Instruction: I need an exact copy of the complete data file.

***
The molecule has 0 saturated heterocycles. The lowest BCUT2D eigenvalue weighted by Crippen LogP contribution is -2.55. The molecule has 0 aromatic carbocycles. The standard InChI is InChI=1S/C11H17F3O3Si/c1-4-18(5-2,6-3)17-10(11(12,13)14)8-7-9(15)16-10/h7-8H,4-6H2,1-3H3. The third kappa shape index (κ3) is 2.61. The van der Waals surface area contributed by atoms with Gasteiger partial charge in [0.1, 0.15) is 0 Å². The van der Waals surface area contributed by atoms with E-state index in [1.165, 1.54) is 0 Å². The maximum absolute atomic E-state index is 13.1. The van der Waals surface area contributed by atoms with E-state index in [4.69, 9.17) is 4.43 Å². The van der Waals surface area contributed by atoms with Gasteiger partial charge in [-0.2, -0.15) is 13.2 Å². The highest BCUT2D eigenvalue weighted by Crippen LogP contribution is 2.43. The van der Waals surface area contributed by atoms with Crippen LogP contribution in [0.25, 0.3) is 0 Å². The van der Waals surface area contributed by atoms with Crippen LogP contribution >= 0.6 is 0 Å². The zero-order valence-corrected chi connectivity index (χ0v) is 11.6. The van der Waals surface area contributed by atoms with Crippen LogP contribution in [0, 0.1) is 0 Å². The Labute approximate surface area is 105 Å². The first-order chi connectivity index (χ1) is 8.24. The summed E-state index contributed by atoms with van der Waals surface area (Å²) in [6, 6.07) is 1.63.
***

The molecule has 0 saturated heterocycles. The lowest BCUT2D eigenvalue weighted by Crippen LogP contribution is -2.55. The molecule has 0 aromatic carbocycles. The standard InChI is InChI=1S/C11H17F3O3Si/c1-4-18(5-2,6-3)17-10(11(12,13)14)8-7-9(15)16-10/h7-8H,4-6H2,1-3H3. The third kappa shape index (κ3) is 2.61. The van der Waals surface area contributed by atoms with Gasteiger partial charge in [0.1, 0.15) is 0 Å². The van der Waals surface area contributed by atoms with E-state index in [1.165, 1.54) is 0 Å². The maximum absolute atomic E-state index is 13.1. The van der Waals surface area contributed by atoms with E-state index in [4.69, 9.17) is 4.43 Å². The van der Waals surface area contributed by atoms with Gasteiger partial charge in [-0.2, -0.15) is 13.2 Å². The highest BCUT2D eigenvalue weighted by Crippen LogP contribution is 2.43. The van der Waals surface area contributed by atoms with Crippen LogP contribution in [0.25, 0.3) is 0 Å². The van der Waals surface area contributed by atoms with Crippen LogP contribution >= 0.6 is 0 Å². The zero-order valence-corrected chi connectivity index (χ0v) is 11.6. The van der Waals surface area contributed by atoms with Crippen LogP contribution in [0, 0.1) is 0 Å². The Labute approximate surface area is 105 Å². The first-order chi connectivity index (χ1) is 8.24. The summed E-state index contributed by atoms with van der Waals surface area (Å²) in [6, 6.07) is 1.63.